Objective: Many patients use the Internet to obtain health-related information. It is assumed that health-related Internet information (HRII) will change the consultation practice of physicians. This article explores the strategies, benefits and difficulties from the patients' and physicians' perspective.
Methods: Semi-structured interviews were conducted independently with 32 patients and 20 physicians. Data collection, processing and analysis followed the core principles of Grounded Theory.
Results: Patients experienced difficulties in the interpretation of the personal relevance and the meaning of HRII. Therefore they relied on their physicians' interpretation and contextualisation of this information. Discussing patients' concerns and answering patients' questions were important elements of successful consultations with Internet-informed patients to achieve clarity, orientation and certainty. Discussing HRII with patients was appreciated by most of the physicians but misleading interpretations by patients and contrary views compared to physicians caused conflicts during consultations.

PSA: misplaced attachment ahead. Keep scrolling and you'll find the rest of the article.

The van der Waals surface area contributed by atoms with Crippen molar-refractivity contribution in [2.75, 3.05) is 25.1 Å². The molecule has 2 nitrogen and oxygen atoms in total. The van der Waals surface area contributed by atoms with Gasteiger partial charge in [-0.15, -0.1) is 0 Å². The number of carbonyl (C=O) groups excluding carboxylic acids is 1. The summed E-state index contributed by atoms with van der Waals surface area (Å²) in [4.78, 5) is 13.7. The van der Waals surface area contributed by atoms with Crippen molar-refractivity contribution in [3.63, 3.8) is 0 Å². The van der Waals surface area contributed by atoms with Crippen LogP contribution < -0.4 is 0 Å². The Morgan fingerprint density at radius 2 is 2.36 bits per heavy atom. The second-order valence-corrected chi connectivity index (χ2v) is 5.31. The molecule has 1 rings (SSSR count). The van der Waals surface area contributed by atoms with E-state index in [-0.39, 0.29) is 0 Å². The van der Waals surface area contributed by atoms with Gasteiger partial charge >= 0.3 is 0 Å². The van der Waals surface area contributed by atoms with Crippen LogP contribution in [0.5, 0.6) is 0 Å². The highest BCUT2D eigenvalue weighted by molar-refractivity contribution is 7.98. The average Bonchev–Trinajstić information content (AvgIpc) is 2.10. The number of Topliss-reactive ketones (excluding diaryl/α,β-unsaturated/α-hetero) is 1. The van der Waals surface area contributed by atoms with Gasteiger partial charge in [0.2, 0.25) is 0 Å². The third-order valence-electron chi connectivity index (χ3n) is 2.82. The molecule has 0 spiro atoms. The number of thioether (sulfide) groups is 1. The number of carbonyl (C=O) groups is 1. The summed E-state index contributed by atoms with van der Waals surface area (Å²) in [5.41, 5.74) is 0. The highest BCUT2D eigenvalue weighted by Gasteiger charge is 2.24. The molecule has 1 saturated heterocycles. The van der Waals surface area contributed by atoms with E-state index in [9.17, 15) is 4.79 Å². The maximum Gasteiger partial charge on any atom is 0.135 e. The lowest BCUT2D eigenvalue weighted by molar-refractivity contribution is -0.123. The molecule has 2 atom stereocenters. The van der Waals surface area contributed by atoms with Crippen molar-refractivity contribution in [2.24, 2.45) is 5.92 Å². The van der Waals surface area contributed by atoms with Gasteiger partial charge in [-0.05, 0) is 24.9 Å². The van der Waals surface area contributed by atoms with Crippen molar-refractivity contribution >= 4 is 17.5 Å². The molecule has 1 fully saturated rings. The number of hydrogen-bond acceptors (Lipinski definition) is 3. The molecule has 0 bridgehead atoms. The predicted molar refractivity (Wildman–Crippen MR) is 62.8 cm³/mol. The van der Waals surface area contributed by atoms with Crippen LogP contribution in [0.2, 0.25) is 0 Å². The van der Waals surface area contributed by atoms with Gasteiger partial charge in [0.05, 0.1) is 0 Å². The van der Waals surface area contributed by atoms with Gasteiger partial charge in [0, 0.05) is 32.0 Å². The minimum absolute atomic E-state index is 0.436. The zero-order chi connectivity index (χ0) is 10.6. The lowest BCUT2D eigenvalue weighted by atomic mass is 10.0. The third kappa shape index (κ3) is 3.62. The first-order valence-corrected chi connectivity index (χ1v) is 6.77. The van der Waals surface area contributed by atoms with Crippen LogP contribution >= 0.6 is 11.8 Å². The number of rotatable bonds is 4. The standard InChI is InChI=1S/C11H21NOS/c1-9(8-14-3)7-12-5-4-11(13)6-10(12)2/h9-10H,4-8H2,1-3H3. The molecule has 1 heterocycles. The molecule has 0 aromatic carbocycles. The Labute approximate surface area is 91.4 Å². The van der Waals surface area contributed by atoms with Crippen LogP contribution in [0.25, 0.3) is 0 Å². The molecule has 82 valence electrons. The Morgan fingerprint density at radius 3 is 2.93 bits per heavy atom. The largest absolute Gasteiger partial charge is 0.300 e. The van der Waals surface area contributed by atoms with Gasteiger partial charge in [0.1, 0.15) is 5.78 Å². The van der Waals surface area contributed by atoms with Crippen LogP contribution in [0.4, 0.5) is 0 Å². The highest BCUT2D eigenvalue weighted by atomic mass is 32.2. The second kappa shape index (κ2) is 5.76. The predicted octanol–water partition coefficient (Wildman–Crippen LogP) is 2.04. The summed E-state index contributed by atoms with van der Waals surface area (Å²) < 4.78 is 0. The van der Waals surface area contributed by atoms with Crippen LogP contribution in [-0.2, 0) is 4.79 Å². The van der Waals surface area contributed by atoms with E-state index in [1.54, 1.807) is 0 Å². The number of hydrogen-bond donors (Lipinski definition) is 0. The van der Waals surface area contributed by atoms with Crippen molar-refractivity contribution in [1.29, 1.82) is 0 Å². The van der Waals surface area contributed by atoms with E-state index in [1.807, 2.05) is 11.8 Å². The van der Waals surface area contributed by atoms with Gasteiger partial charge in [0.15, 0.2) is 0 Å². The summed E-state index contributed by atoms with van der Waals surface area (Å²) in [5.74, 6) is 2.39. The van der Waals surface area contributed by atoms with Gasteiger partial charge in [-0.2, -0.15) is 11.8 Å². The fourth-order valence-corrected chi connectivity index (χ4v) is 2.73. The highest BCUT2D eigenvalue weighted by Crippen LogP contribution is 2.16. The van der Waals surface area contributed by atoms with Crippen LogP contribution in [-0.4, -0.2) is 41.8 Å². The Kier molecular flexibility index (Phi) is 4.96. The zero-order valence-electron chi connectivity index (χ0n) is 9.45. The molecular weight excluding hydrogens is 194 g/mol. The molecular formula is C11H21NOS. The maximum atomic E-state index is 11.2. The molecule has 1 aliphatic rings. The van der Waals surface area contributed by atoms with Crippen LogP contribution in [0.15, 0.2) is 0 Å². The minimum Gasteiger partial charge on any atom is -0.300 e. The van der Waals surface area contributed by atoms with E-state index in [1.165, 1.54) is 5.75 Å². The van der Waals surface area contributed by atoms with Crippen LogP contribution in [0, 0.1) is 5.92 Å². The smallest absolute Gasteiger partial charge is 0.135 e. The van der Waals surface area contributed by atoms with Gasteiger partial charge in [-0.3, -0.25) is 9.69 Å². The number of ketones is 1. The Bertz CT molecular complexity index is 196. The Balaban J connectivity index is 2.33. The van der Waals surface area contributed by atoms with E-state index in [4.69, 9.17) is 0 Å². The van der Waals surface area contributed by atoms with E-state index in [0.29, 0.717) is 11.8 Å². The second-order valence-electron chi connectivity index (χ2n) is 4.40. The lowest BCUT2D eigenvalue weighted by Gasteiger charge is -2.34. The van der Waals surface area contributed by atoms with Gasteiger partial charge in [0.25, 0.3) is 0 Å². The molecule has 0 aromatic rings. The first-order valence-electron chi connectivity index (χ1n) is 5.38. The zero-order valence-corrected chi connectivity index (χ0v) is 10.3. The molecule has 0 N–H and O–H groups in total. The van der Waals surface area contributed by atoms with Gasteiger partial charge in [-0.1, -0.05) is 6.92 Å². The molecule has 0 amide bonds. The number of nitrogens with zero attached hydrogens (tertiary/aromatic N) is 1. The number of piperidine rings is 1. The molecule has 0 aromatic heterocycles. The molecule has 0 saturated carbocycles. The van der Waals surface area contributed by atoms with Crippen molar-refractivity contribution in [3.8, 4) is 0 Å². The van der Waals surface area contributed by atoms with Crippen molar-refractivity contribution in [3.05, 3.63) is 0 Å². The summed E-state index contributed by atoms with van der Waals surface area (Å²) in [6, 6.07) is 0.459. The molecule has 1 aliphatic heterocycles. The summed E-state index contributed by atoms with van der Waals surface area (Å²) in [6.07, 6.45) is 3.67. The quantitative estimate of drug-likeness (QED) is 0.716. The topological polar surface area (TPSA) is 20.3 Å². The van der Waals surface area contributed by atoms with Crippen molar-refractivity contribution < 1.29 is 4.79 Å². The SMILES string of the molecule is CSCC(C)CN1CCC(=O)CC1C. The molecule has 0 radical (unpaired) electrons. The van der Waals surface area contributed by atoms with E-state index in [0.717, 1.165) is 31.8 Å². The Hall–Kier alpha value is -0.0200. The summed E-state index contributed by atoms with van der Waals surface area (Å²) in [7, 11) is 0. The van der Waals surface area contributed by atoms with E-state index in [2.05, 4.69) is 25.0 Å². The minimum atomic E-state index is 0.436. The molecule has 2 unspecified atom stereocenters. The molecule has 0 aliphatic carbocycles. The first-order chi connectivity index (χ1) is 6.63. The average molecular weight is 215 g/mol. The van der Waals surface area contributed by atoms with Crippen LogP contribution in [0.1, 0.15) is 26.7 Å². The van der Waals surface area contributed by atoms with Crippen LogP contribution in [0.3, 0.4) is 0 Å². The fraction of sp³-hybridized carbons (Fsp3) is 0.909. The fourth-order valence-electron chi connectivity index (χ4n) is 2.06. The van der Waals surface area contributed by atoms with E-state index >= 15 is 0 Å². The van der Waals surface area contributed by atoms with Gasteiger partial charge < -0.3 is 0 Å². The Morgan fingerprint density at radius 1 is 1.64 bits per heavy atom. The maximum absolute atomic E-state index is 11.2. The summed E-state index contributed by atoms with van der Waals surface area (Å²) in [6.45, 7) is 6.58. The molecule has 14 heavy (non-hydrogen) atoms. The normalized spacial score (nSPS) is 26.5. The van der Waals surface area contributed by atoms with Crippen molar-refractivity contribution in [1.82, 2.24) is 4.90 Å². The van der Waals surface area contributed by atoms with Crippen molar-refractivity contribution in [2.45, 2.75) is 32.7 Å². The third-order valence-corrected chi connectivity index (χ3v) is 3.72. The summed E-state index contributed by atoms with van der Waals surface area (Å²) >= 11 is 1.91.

Conclusion: HRII is a valuable source of knowledge for an increasing number of patients. Patients use the consultation to increase their understanding of health and illness. Determinants such as a patient-centred consultation and timely resources are decisive for a successful, empowering consultation with Internet-informed patients.
Practical implications: If HRII is routinely integrated in the anamnestic interview as a new source of knowledge, the Internet can be used as a link between physicians' expertise and patient knowledge. The critical appraisal of HRII during the consultation is becoming a new field of work for physicians.